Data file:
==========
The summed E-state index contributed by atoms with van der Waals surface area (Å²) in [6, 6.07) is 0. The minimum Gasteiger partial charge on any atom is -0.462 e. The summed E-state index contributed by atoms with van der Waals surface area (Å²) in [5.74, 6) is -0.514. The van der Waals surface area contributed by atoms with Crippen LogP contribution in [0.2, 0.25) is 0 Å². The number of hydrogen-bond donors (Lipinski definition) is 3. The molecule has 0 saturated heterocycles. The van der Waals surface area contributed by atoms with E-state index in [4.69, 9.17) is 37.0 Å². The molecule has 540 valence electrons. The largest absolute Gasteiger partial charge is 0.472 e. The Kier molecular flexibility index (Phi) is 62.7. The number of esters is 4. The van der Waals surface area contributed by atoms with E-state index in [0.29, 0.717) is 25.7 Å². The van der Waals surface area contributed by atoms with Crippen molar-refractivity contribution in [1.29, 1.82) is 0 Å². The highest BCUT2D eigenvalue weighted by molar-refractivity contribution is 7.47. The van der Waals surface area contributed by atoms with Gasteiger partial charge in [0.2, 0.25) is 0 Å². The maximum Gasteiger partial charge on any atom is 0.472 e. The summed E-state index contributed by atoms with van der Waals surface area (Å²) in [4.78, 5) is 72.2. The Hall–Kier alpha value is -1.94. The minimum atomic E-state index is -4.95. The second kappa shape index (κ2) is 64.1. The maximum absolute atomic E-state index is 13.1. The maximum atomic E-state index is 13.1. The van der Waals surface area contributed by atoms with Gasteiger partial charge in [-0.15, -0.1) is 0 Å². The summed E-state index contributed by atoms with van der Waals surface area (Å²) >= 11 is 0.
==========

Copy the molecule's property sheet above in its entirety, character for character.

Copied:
The summed E-state index contributed by atoms with van der Waals surface area (Å²) in [6, 6.07) is 0. The minimum Gasteiger partial charge on any atom is -0.462 e. The summed E-state index contributed by atoms with van der Waals surface area (Å²) in [5.74, 6) is -0.514. The van der Waals surface area contributed by atoms with Crippen LogP contribution in [0.2, 0.25) is 0 Å². The number of hydrogen-bond donors (Lipinski definition) is 3. The molecule has 0 saturated heterocycles. The van der Waals surface area contributed by atoms with E-state index in [4.69, 9.17) is 37.0 Å². The molecule has 540 valence electrons. The largest absolute Gasteiger partial charge is 0.472 e. The Kier molecular flexibility index (Phi) is 62.7. The number of esters is 4. The van der Waals surface area contributed by atoms with E-state index in [0.29, 0.717) is 25.7 Å². The van der Waals surface area contributed by atoms with Crippen molar-refractivity contribution in [1.29, 1.82) is 0 Å². The highest BCUT2D eigenvalue weighted by molar-refractivity contribution is 7.47. The van der Waals surface area contributed by atoms with Gasteiger partial charge in [0.2, 0.25) is 0 Å². The maximum Gasteiger partial charge on any atom is 0.472 e. The summed E-state index contributed by atoms with van der Waals surface area (Å²) in [4.78, 5) is 72.2. The Hall–Kier alpha value is -1.94. The minimum atomic E-state index is -4.95. The second kappa shape index (κ2) is 64.1. The maximum absolute atomic E-state index is 13.1. The maximum atomic E-state index is 13.1. The van der Waals surface area contributed by atoms with Gasteiger partial charge in [-0.15, -0.1) is 0 Å². The summed E-state index contributed by atoms with van der Waals surface area (Å²) >= 11 is 0.